We’re well stocked – I moved up my normal grocery run and we will not run out of food or supplies between now and when we get to go out and about again.  We’re actually allowed to leave the house as long as we don’t interact with anyone or go anywhere other people go, so my big excursion yesterday was to feed the chickens out at the barn.  The chickens don’t care about the wider world.  They get fed.  They lay eggs.  Lawsey do they lay eggs.  We have a lot of eggs.  We’ll be fine.

We had plans to see the Local Businessman High School musical this weekend, before everything changed.  They put on some impressive shows, and we were sorry to figure out that with everything else going on we wouldn’t be able to go and then they had to cancel the shows anyway, and then the governor shut down all the schools until next month just to reinforce the point.  But they figured out a way to livestream a performance, so with a few family members for an audience they got up on stage and sent it out to the rest of us last night.  It was well done, and I’m glad that the show went on.

You take what normalcy you can.


Ewan said...

1918. What happened post flu? How long were measures in place, how long did people comply, etc?

David said...

I'd have to go back and do some research on that. Perhaps I will. I've got time.

The two books I've read on the subject are John M. Barry's The Great Influenza and Gina Kolata's Flu. Barry's is the more historical take on things and will probably have the answers you're looking for. Kolata's take is more biological - she's interested in the virus itself. But they're both worth reading.

If you're interested in the larger picture, some of the other books I've read are:

Plagues and Peoples by William H. McNeill - an older book that takes a long swing through history.

Justinian's Flea: the First Great Plague and the End of the Roman Empire

The Speckled Monster about American efforts to fight smallpox in the 18th century, as I recall.

And others that don't come to mind right now. A lot on the Black Death (I wrote a paper on responses to that disease, while I was in grad school). Some on the yellow fever epidemics in Philadelphia in the 1790s (it became part of my dissertation). And so on.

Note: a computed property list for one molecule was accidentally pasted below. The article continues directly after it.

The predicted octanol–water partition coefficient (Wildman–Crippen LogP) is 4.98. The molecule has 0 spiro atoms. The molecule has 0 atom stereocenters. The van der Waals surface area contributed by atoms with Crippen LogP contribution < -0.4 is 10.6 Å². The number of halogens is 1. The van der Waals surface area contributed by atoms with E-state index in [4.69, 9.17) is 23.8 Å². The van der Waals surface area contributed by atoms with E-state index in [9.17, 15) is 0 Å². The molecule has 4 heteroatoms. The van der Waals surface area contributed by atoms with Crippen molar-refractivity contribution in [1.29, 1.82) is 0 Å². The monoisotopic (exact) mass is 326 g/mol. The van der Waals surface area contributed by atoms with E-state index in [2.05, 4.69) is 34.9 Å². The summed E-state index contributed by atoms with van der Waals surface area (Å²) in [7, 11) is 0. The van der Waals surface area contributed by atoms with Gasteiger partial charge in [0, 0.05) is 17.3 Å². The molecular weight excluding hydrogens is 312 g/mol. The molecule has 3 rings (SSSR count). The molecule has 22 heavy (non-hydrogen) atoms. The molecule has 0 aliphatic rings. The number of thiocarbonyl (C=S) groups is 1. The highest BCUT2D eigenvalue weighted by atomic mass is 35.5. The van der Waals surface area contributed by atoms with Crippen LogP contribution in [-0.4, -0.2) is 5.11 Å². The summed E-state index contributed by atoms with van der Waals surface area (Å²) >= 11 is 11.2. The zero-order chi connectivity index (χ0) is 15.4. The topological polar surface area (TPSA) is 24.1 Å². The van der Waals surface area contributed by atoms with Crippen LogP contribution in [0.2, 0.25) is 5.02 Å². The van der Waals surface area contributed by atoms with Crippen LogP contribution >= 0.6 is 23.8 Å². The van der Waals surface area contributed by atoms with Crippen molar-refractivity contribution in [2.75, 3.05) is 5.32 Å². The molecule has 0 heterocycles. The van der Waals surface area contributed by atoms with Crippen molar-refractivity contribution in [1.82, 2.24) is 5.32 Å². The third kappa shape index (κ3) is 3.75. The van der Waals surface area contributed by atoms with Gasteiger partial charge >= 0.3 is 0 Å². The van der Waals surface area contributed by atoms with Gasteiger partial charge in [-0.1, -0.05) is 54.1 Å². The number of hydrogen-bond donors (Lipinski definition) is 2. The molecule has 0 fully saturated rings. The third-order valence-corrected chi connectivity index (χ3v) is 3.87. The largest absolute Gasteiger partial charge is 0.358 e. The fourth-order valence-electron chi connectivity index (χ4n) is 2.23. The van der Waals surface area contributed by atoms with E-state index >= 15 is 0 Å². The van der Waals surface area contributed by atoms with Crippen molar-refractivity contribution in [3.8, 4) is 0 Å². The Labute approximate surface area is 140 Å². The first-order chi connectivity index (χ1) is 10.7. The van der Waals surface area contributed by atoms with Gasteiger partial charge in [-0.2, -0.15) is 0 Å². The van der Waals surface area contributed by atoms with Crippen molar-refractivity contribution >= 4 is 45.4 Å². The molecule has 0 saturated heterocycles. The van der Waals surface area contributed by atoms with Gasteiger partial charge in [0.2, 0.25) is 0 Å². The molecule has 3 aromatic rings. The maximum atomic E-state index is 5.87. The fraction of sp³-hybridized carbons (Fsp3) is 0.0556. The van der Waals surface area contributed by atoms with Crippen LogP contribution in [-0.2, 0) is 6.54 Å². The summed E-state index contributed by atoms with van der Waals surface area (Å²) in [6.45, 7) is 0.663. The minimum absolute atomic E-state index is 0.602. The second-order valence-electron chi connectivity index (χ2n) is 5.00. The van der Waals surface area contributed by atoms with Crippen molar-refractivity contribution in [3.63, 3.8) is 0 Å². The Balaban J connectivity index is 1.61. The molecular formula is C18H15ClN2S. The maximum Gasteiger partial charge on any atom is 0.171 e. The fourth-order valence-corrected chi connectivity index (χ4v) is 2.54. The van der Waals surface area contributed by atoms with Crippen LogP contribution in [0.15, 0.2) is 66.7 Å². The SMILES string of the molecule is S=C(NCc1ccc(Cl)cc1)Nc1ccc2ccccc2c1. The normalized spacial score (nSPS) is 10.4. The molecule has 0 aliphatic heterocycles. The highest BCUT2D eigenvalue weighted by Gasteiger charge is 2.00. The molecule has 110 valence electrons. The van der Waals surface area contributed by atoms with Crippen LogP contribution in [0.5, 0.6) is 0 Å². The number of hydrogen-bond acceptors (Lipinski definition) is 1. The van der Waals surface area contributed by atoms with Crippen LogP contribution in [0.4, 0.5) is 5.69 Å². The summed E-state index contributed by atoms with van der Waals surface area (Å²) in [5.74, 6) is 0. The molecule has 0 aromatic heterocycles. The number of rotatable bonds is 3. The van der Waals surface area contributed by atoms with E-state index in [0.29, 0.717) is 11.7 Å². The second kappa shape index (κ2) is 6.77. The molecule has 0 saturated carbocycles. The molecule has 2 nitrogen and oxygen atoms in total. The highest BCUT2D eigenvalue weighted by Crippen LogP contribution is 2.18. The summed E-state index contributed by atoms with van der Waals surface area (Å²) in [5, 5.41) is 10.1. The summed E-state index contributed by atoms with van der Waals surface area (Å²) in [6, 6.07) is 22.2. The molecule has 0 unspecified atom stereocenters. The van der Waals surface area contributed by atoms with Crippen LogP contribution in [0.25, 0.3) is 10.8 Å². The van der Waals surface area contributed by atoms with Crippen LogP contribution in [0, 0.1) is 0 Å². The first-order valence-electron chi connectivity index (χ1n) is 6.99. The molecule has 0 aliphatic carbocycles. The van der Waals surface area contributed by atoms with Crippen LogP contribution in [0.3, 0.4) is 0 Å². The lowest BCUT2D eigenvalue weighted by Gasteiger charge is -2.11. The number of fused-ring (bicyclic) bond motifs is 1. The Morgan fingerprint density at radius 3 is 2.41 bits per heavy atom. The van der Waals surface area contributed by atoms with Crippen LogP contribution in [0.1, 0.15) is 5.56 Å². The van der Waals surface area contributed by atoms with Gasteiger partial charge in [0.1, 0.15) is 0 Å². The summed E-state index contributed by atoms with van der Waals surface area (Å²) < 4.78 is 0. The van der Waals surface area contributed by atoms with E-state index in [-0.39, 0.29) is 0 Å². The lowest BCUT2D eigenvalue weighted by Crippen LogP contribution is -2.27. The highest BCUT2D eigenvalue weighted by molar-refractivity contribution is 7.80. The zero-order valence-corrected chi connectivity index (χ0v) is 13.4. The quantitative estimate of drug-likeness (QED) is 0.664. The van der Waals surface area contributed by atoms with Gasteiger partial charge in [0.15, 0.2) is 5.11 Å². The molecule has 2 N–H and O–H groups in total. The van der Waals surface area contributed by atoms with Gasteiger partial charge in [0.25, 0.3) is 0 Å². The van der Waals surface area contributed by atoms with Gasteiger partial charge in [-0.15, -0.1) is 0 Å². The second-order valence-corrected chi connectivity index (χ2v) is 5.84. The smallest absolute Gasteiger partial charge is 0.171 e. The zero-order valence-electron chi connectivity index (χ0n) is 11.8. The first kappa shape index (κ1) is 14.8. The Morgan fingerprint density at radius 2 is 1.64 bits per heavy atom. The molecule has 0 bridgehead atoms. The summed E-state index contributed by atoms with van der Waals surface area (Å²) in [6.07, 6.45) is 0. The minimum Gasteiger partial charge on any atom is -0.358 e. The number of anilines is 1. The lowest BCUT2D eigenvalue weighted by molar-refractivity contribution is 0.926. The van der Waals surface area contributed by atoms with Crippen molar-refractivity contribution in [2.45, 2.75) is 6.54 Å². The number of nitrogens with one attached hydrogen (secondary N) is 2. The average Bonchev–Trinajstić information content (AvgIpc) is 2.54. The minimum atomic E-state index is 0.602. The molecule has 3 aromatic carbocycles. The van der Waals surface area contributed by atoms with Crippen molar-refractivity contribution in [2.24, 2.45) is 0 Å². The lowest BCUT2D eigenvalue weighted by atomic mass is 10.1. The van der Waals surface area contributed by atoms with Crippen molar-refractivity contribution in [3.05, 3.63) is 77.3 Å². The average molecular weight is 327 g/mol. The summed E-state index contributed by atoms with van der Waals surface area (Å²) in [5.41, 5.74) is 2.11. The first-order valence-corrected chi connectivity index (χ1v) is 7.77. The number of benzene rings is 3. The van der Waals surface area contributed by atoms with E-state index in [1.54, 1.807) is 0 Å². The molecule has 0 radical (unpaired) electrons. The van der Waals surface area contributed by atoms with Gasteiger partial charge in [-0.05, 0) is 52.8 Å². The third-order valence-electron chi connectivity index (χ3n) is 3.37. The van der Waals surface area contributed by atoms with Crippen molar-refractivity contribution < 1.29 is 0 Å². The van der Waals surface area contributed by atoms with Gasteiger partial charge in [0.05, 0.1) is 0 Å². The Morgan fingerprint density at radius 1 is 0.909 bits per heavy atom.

I suspect that there will be many more posts while I am quarantined, and perhaps I'll get to the history.

LucyInDisguise said...

Ohhh! A reading list!!! Homework!!!

WAIT! The library is closed. Not available on Project Gutenberg. Amazon … whoa. Well shit. Guess I’ll just have to follow you around and breath down your neck till your next post. [Image: man with arms crossed pretending to be waiting patiently while becoming increasing annoyed aka John Cleese, who did that better than any other human]



LucyInDisguise said...

Also, may Thor help you all should I get quarantined and end up with all that commenting time on my hands.

Heading to the wallyworld for dog and cat food. If you never hear from me again, you'll know it didn't go well.



David said...

The things we do for pets. Good luck to you! Remember, anything can be a weapon if you hit someone hard enough with it.

Honestly the grocery store was mobbed but generally civil when I went on Thursday. The only part of it that I found depressing was listing to some of the morons who were complaining that this was all some kind of hoax. They planned to ignore all the restrictions, and well. You know. Darwin always wins those. Sad, really, but there you go.

David said...


LucyInDisguise said...

I'm a gonna make me up a sign and go stand on the corner. The sign will say:

"People. Now is not the time to panic. Stop hoarding shit."

That's what it is gonna say.

Really? Why is all the dog food gone?

I mourn for some semblance of remaining intelligence in our world.


David said...

I certainly hope all the people hoarding supplies in the face of impending crisis gain a new and more empathetic understanding of refugees.

Of course, "He who lives upon hope dies farting." (Ben Franklin)